5 Structures and structural metrics Graph structures are used to isolate interesting or important sections of a graph Structural metrics provide a measurement of a structural property of a graph Global metrics refer to a whole graph Local metrics refer to a single node in a graph Graph structures Identify interesting sections of a graph Interesting because they form a significant domain-specific structure, or because they significantly contribute to graph properties A subset of the nodes and edges in a graph that possess certain characteristics, or relate to each other in particular ways Connectivity a graph is connected if you can get from any node to any other by following a sequence of edges OR any two nodes are connected by a path. Component Every disconnected graph can be split up into a number of connected components. A directed graph is strongly connected if there is a directed path from any node to any other node. Degree Number of edges incident on a node Degree (Directed Graphs) In-degree: Number of edges entering Out-degree: Number of edges leaving Degree = indeg + outdeg outdeg(1)=2 indeg(1)=0 outdeg(2)=2 indeg(2)=2 The degree of 5 is 3 outdeg(3)=1 indeg(3)=4

6 Degree: Simple Facts If G is a graph with m edges, then Σ deg(v) = 2m = 2 E If G is a digraph then Σ indeg(v)=σ outdeg(v) = E Number of Odd degree Nodes is even Walks A walk of length k in a graph is a succession of k (not necessarily different) edges of the form uv,vw,wx,,yz. This walk is denote by uvwx xz, and is referred to as a walk between u and z. A walk is closed is u=z. Path A path is a walk in which all the edges and all the nodes are different. Cycle A cycle is a closed path in which all the edges are different. Walks and Paths 1,2,5,2,3,4 1,2,5,2,3,2,1 1,2,3,4,6 walk of length 5 CW of length 6 path of length 4 1,2,5,1 2,3,4,5,2 3-cycle 4-cycle Special Types of Graphs Empty Graph / Edgeless graph No edge Trees Connected Acyclic Graph Two nodes have exactly one path between them Null graph No nodes Obviously no edge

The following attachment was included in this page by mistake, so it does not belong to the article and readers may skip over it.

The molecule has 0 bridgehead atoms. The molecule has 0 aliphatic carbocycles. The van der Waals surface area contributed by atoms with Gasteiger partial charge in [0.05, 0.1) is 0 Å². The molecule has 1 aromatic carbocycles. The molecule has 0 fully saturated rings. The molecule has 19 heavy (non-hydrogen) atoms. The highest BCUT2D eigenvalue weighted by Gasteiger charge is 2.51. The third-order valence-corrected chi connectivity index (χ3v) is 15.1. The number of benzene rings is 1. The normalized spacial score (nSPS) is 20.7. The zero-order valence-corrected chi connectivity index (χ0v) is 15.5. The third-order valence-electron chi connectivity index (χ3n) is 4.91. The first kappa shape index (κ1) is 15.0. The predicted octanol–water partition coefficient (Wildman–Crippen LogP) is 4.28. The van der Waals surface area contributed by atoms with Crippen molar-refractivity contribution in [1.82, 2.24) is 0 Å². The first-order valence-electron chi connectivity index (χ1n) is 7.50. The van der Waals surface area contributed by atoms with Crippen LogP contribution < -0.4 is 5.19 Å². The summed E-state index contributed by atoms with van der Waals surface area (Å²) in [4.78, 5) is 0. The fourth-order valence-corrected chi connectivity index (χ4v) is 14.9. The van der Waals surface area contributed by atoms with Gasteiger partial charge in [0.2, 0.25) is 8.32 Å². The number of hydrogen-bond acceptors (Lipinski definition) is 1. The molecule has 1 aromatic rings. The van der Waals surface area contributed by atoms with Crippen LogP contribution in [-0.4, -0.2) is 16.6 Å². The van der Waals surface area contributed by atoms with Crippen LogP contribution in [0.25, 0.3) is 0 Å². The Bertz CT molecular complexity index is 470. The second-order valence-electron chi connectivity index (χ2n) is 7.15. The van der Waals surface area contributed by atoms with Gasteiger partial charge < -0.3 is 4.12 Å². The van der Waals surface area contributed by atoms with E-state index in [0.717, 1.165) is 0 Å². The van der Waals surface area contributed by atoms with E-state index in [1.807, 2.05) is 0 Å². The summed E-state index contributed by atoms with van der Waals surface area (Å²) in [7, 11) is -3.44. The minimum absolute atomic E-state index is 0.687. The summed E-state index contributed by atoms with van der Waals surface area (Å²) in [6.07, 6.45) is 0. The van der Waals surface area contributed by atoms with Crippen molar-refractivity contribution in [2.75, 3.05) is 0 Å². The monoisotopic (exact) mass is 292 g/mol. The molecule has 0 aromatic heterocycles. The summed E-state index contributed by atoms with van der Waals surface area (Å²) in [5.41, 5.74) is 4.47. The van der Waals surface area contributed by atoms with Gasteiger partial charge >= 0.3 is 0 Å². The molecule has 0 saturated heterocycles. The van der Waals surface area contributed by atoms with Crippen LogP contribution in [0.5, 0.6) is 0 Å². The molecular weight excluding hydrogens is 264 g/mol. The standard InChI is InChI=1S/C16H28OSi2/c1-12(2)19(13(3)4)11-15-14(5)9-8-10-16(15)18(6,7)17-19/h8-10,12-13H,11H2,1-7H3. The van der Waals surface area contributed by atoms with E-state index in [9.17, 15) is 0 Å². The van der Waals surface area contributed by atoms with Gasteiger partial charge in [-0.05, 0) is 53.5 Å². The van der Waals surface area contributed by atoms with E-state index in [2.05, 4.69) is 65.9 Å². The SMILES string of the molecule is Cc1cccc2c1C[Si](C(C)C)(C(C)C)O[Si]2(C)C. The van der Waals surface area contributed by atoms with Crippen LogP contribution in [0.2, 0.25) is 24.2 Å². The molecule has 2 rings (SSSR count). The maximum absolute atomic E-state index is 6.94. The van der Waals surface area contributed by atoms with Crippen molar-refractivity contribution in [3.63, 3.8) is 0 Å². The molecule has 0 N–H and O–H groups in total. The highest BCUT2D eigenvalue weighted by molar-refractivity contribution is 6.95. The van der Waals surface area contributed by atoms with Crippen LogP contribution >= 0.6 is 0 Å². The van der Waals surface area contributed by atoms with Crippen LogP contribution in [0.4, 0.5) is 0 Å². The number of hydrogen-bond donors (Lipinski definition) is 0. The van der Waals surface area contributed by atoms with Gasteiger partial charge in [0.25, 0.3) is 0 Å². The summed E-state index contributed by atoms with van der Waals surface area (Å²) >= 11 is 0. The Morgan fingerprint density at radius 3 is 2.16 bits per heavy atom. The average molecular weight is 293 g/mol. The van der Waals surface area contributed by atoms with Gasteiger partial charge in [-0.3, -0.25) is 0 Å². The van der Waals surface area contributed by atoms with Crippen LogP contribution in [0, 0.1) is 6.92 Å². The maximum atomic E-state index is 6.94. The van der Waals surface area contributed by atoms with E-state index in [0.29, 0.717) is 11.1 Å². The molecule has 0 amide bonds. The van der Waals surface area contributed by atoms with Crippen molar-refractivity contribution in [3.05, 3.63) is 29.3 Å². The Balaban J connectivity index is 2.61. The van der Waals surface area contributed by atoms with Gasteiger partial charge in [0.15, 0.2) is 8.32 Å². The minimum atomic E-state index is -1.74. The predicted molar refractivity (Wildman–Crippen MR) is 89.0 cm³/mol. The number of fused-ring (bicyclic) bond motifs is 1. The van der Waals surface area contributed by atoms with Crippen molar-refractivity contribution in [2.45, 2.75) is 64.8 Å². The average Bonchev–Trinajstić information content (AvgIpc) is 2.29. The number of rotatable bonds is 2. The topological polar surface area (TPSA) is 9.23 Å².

7 Special Trees Regular Connected Graph Paths All nodes have the same degree Stars Special Regular Graphs: Cycles C 3 C 4 C 5 Bipartite graph V can be partitioned into 2 sets V 1 and V 2 such that (u,v) E implies either u V 1 and v V 2 OR v V 1 and u V 2. Complete Graph Every pair of vertices are adjacent Has n(n-1)/2 edges Complete Bipartite Graph Bipartite Variation of Complete Graph Every node of one set is connected to every other node on the other set Stars